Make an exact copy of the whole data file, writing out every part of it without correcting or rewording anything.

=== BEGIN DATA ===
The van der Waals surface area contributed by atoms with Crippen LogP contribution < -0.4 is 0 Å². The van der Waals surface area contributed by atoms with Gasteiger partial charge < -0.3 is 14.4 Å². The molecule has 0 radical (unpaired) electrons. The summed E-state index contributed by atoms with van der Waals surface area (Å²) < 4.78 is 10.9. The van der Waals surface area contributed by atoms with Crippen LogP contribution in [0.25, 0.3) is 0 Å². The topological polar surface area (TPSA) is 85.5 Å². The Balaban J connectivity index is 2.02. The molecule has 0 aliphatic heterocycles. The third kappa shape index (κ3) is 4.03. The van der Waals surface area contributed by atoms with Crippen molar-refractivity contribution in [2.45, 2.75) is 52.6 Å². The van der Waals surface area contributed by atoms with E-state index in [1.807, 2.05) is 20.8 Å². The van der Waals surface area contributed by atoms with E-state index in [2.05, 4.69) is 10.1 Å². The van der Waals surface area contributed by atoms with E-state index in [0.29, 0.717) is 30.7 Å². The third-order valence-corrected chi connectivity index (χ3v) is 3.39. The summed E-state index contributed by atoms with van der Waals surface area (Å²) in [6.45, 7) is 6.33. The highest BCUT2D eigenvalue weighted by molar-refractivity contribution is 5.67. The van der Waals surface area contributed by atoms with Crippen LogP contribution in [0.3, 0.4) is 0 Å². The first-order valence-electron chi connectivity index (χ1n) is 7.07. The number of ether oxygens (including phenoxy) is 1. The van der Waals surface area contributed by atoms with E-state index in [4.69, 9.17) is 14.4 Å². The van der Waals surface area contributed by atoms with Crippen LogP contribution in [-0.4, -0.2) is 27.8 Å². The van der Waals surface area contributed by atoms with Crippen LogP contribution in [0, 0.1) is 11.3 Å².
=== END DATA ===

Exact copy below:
The van der Waals surface area contributed by atoms with Crippen LogP contribution < -0.4 is 0 Å². The van der Waals surface area contributed by atoms with Gasteiger partial charge < -0.3 is 14.4 Å². The molecule has 0 radical (unpaired) electrons. The summed E-state index contributed by atoms with van der Waals surface area (Å²) < 4.78 is 10.9. The van der Waals surface area contributed by atoms with Crippen LogP contribution in [0.25, 0.3) is 0 Å². The topological polar surface area (TPSA) is 85.5 Å². The Balaban J connectivity index is 2.02. The molecule has 0 aliphatic heterocycles. The third kappa shape index (κ3) is 4.03. The van der Waals surface area contributed by atoms with Crippen molar-refractivity contribution in [2.45, 2.75) is 52.6 Å². The van der Waals surface area contributed by atoms with E-state index in [1.807, 2.05) is 20.8 Å². The van der Waals surface area contributed by atoms with E-state index in [2.05, 4.69) is 10.1 Å². The van der Waals surface area contributed by atoms with E-state index in [0.29, 0.717) is 30.7 Å². The third-order valence-corrected chi connectivity index (χ3v) is 3.39. The summed E-state index contributed by atoms with van der Waals surface area (Å²) in [6.45, 7) is 6.33. The highest BCUT2D eigenvalue weighted by molar-refractivity contribution is 5.67. The van der Waals surface area contributed by atoms with Crippen LogP contribution in [0.3, 0.4) is 0 Å². The first-order valence-electron chi connectivity index (χ1n) is 7.07. The number of ether oxygens (including phenoxy) is 1. The van der Waals surface area contributed by atoms with E-state index in [4.69, 9.17) is 14.4 Å². The van der Waals surface area contributed by atoms with Crippen LogP contribution in [-0.4, -0.2) is 27.8 Å². The van der Waals surface area contributed by atoms with Crippen LogP contribution in [0, 0.1) is 11.3 Å².